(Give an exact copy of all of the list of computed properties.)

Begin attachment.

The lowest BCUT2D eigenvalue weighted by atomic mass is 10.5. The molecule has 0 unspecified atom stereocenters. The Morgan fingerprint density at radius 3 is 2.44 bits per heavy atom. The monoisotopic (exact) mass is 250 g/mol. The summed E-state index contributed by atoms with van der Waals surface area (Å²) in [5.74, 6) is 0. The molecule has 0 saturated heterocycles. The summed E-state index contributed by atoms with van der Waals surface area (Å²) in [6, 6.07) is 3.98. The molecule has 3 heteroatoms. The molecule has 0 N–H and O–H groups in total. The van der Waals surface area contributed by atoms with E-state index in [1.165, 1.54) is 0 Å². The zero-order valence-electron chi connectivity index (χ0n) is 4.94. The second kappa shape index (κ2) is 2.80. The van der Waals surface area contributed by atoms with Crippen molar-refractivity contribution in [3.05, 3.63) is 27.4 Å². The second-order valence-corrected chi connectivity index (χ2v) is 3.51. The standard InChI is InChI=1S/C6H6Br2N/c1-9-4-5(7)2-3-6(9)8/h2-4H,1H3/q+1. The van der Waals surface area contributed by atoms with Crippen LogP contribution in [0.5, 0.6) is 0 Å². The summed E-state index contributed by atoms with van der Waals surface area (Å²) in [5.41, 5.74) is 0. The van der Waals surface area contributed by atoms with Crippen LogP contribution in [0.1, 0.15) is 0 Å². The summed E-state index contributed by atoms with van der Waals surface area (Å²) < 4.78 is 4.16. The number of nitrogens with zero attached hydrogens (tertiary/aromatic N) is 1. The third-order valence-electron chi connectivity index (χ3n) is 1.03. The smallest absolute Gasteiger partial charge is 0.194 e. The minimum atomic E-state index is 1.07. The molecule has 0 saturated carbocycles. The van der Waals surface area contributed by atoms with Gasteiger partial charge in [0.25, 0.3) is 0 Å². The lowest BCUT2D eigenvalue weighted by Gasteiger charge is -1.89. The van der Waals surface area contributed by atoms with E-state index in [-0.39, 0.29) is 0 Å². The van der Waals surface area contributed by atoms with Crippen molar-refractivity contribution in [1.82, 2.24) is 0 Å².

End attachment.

The lowest BCUT2D eigenvalue weighted by atomic mass is 10.5. The molecule has 0 unspecified atom stereocenters. The Morgan fingerprint density at radius 3 is 2.44 bits per heavy atom. The monoisotopic (exact) mass is 250 g/mol. The summed E-state index contributed by atoms with van der Waals surface area (Å²) in [5.74, 6) is 0. The molecule has 0 saturated heterocycles. The summed E-state index contributed by atoms with van der Waals surface area (Å²) in [6, 6.07) is 3.98. The molecule has 3 heteroatoms. The molecule has 0 N–H and O–H groups in total. The van der Waals surface area contributed by atoms with E-state index in [1.165, 1.54) is 0 Å². The zero-order valence-electron chi connectivity index (χ0n) is 4.94. The second kappa shape index (κ2) is 2.80. The van der Waals surface area contributed by atoms with Crippen molar-refractivity contribution in [3.05, 3.63) is 27.4 Å². The second-order valence-corrected chi connectivity index (χ2v) is 3.51. The standard InChI is InChI=1S/C6H6Br2N/c1-9-4-5(7)2-3-6(9)8/h2-4H,1H3/q+1. The van der Waals surface area contributed by atoms with Crippen LogP contribution in [0.5, 0.6) is 0 Å². The summed E-state index contributed by atoms with van der Waals surface area (Å²) in [5.41, 5.74) is 0. The van der Waals surface area contributed by atoms with Crippen LogP contribution in [0.1, 0.15) is 0 Å². The summed E-state index contributed by atoms with van der Waals surface area (Å²) < 4.78 is 4.16. The number of nitrogens with zero attached hydrogens (tertiary/aromatic N) is 1. The third-order valence-electron chi connectivity index (χ3n) is 1.03. The smallest absolute Gasteiger partial charge is 0.194 e. The minimum atomic E-state index is 1.07. The molecule has 0 saturated carbocycles. The van der Waals surface area contributed by atoms with Gasteiger partial charge in [0.25, 0.3) is 0 Å². The lowest BCUT2D eigenvalue weighted by Gasteiger charge is -1.89. The van der Waals surface area contributed by atoms with E-state index in [-0.39, 0.29) is 0 Å². The van der Waals surface area contributed by atoms with Crippen molar-refractivity contribution in [1.82, 2.24) is 0 Å².